Three years ago the Holt Public Schools made a building switch and had the seniors move from the high school main campus building over to what used to be the ninth grade campus building across the street, referred to now as the North Campus building. This change in buildings became notoriously known as “the switch.” According to Holt High School Principle Michael Willard, the campus switch caused a lot of distrust from the community, and made people question a lot of other policies and rules set in place by the school. Time has given way for the rearranging to settle down and become the norm for the current Holt senior students and staff. “Three years later and our data from surveys and focus groups indicates that the students love the new configuration of our high school, and the teachers support the change,” said Holt Public Schools Superintendent Dr. David Hornak.
The Michigan Department of Environmental Quality introduced Janet Michaluk as their new coordinator during the Downtown Development Authority meeting on Tuesday, Sept. 27. Michaluk will act as a resource to the authority and the community, providing information and environmental developments within the Delhi township. The regions that Michaluk has been assigned to are Gratiot County, Lapeer County, Genesse County, Shiawassee County, South Central Prosperity Region and Livingston County.
“I’m here to get out to the community and be a resource,” said Michaluk during the meeting.
The idea of making Holt a more energy efficient city was brought up at Delhi Township’s April 5 board meeting. Dick Williams from Honeywell, a contracting company, wants to make Delhi more energy-efficient by modifying furnaces, air conditioning units, and hot water tanks in city-owned buildings so that they use less energy. They also want to put in LED light bulbs in streetlights. With these changes Williams has estimated that the city of Holt will save thousands of dollars annually with these new improvements. “We want to make Delhi more energy-efficient, and cut the township back on unnecessary spending on energy that’s not being used,” said Williams.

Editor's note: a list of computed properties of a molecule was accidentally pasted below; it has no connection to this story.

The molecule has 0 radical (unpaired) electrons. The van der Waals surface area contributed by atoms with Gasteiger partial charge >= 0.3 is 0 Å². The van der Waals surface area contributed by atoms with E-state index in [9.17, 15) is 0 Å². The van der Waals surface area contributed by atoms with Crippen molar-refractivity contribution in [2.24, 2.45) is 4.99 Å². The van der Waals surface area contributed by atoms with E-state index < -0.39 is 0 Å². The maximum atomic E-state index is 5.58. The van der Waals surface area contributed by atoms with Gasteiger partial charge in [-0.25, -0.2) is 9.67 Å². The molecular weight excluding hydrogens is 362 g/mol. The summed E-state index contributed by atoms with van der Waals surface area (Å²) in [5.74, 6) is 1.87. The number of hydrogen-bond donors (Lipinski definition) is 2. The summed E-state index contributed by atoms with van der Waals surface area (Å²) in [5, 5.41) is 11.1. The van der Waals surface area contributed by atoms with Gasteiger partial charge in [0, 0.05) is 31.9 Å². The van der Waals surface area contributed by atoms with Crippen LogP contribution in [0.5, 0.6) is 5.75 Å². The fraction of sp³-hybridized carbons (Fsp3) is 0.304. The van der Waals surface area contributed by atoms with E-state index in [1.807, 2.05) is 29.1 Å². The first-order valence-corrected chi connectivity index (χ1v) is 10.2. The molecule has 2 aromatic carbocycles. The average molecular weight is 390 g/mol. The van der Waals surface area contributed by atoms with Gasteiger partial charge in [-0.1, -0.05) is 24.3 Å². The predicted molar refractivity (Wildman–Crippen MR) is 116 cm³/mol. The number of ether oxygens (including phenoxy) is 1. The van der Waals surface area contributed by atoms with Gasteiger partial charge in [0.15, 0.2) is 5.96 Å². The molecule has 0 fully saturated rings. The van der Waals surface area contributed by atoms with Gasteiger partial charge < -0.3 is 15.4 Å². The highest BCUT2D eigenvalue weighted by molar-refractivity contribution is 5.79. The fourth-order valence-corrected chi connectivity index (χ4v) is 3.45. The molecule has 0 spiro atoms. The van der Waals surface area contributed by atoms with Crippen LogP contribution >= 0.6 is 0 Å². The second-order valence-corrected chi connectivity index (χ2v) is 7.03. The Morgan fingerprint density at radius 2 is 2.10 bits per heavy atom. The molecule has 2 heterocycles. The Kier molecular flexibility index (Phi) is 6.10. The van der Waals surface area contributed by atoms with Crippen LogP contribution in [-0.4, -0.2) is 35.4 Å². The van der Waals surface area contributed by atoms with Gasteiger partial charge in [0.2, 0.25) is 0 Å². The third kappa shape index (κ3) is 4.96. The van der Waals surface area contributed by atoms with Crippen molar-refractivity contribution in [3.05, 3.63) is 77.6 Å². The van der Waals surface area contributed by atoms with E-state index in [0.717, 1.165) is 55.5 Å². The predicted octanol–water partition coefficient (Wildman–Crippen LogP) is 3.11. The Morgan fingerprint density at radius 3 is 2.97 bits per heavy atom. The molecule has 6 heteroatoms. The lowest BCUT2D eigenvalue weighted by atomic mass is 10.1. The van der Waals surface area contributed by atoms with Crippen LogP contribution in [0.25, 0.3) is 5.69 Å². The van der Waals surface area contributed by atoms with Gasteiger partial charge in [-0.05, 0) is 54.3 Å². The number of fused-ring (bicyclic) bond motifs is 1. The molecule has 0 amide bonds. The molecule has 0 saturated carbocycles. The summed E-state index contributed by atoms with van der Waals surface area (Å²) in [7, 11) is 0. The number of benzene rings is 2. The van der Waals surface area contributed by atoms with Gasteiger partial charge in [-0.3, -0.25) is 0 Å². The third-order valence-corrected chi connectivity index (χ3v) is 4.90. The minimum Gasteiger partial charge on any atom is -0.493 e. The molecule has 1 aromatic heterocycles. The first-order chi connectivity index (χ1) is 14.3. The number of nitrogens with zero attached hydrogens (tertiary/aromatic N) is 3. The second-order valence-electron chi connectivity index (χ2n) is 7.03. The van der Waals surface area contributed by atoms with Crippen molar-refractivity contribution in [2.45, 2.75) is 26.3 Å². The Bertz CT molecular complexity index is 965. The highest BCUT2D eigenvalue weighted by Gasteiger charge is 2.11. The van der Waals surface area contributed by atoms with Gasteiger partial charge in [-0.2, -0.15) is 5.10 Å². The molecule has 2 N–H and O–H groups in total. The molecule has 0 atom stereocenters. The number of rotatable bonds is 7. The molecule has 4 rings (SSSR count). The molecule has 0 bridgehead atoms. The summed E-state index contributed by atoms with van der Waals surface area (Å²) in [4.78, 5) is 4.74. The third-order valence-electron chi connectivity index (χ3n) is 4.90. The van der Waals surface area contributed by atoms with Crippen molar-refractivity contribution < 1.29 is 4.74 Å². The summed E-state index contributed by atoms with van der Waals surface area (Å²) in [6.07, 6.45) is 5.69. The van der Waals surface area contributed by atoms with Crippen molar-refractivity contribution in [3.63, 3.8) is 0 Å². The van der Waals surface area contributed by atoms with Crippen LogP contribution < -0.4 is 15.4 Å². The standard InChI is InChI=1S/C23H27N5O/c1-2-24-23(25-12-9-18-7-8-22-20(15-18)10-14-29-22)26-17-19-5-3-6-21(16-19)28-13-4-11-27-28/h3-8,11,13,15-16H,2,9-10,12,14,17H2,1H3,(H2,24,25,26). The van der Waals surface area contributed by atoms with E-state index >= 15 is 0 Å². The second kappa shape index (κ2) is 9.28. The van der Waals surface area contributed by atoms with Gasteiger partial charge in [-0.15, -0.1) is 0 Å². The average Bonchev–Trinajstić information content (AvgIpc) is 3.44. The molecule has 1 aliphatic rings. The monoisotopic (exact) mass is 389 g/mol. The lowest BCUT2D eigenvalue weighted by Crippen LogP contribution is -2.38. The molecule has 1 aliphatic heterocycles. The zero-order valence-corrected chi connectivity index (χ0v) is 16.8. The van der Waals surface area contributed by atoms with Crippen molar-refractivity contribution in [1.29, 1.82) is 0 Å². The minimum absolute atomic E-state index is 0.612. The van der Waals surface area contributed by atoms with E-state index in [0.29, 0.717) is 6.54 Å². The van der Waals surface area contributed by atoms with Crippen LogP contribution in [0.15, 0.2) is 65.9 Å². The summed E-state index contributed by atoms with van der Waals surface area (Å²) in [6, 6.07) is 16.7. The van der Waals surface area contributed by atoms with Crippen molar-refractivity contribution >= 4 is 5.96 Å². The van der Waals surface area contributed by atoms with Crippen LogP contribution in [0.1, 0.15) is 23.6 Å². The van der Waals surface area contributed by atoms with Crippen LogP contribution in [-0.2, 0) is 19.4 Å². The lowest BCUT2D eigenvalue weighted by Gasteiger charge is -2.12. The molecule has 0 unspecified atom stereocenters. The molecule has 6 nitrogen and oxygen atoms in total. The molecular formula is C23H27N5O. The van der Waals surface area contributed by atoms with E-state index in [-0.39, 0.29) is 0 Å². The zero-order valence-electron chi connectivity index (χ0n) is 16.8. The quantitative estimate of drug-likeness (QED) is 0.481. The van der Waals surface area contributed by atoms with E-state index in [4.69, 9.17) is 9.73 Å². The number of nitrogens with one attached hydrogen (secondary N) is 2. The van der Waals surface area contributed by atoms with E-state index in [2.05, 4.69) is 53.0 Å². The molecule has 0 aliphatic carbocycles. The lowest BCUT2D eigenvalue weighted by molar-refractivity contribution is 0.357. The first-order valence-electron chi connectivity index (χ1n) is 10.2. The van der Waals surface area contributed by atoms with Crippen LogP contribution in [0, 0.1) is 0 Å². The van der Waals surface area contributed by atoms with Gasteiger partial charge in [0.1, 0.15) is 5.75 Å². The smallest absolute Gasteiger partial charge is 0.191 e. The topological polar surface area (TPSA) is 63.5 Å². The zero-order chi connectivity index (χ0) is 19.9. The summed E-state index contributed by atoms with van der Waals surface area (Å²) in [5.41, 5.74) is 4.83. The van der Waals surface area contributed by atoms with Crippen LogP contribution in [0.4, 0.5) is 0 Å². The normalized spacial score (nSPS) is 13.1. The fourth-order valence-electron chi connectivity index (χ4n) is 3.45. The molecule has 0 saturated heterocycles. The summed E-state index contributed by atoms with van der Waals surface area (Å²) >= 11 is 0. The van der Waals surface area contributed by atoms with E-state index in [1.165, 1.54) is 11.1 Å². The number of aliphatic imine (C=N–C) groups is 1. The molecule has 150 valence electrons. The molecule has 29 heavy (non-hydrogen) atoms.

No vote happened for this proposal at this meeting.
With the Michigan deer-hunting season in full swing, local hunters should be conscious of new hunting regulations being enforced due to the presence of chronic wasting disease in deer. The Michigan Department of Natural Resources has created new regulations that will prohibit the possession or salvage of deer that have been killed in motor vehicle collisions and will also enforce the mandatory testing of deer during the hunting season. The goal of these new regulations is to “help determine the geographic distribution and magnitude of the disease and lower deer population density, which may lower the propensity for further disease transmission,” said National Wildlife Health Center Emerging Disease Coordinator Bryan Richards. According to information from the DNR, the first case of chronic wasting disease, a neurological disease found in deer and elk that attacks the brain and produces small lesions that result in death, was confirmed in Meridian Township in April 2015. Two additional cases have also been confirmed so far this year.